Swaddle with one arm inside as well as one arm to the outside.
Another option for a slow transition to a gradual change is to wrap your infant with one arm inside the swaddle and another out.
This method gives your baby the safety and comfort they’ve grown accustomed to and helps them get comfortable sleeping without the blanket.
Begin by taking one arm out for a few nights, and then you can take both arms for a couple of weeks (or longer) before taking the blanket off completely.
You can do this using a regular swaddle blanket. You can also purchase a swaddle that allows arms to move out or in.
You can look into these two online options: The nested Bean Zen Swaddle or the embedded 2-Way Swaddle Sack for Transition.
Wear a sleepsuit
Ensuring your child is in a sleepsuit, sometimes called a wearable blanket, is another method of helping your baby move out of a Swaddle.
There are different designs. Some suites have a heavy pad at the center that mimics the soft touch of a newborn’s hand resting on a baby’s chest.
Sleepsuits are comfortable, provide safety, and help reduce a child’s fear of being screamed at.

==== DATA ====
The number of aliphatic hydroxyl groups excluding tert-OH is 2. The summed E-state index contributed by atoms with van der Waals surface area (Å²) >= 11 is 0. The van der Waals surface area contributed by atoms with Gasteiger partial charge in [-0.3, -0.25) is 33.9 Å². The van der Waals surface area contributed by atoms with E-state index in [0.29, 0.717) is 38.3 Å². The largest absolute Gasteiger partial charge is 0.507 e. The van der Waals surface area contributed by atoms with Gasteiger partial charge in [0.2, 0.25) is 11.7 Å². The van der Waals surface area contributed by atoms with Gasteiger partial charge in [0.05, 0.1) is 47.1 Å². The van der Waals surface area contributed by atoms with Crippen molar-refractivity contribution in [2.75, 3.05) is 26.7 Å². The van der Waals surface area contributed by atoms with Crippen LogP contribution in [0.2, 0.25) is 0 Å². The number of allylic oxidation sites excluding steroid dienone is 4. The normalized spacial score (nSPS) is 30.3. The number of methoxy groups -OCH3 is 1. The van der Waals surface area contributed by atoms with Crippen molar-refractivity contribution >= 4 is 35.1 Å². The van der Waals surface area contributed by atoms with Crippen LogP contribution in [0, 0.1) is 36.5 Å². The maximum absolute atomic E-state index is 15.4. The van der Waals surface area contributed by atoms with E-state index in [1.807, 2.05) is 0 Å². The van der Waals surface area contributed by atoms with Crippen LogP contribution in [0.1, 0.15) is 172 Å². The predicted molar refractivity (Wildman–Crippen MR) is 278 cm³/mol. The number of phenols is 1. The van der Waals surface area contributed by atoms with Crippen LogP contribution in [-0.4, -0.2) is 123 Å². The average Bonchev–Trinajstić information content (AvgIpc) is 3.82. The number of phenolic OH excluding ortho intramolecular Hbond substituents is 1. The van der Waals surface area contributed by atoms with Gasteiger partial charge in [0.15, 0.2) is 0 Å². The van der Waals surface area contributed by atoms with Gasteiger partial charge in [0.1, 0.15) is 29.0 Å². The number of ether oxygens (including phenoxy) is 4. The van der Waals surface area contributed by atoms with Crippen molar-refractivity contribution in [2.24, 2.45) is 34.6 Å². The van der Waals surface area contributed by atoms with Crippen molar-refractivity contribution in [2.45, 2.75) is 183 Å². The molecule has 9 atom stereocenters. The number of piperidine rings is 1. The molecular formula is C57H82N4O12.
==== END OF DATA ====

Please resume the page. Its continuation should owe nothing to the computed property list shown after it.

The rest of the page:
They look similar to onesies but with slightly bigger openings for arms and legs. Others look like a quilted blanket.
They’re also a lot thicker and warmer than pajamas or a onesie. Do not use an outfit for sleep when your child has a fever.
Some options on the internet are Baby Merlins Magic Cotton Sleep Suit or the Halo SleepSack. Baby Merlins Magic Cotton Sleep Suit, as well as Halo SleepSack. Halo SleepSack.
Make use of a strap to swaddle.
It’s also an excellent device to gradually remove a baby in a swaddle. The strap will be opened; lay your baby down on the middle of the pillows, then wrap the ends of it around the chest of your baby.
It’s an arms-only swaddle meaning that your baby’s legs and feet are left free, allowing them to adapt to sleep without being wrapped in a blanket.
Some straps are made to hold both arms, while others use both.
Various options are available online, including SwaddleMe Love, the SwaddleMe Love Sack Swaddle Wrap (which includes a sack to the feet, but it’s not just an accessory) as an Anna as well as Eve Babies, and Swaddle Strap.
Will My Baby Sleep Worse Without the Swaddle?
If your baby isn’t heavily dependent on swaddling convenience and has excellent self-soothers, it can be simple to end the swaddling.
Your baby could sleep as well, and maybe perhaps even more, without having to be swaddled! Infants more and more resistant to swaddling may be more open to it!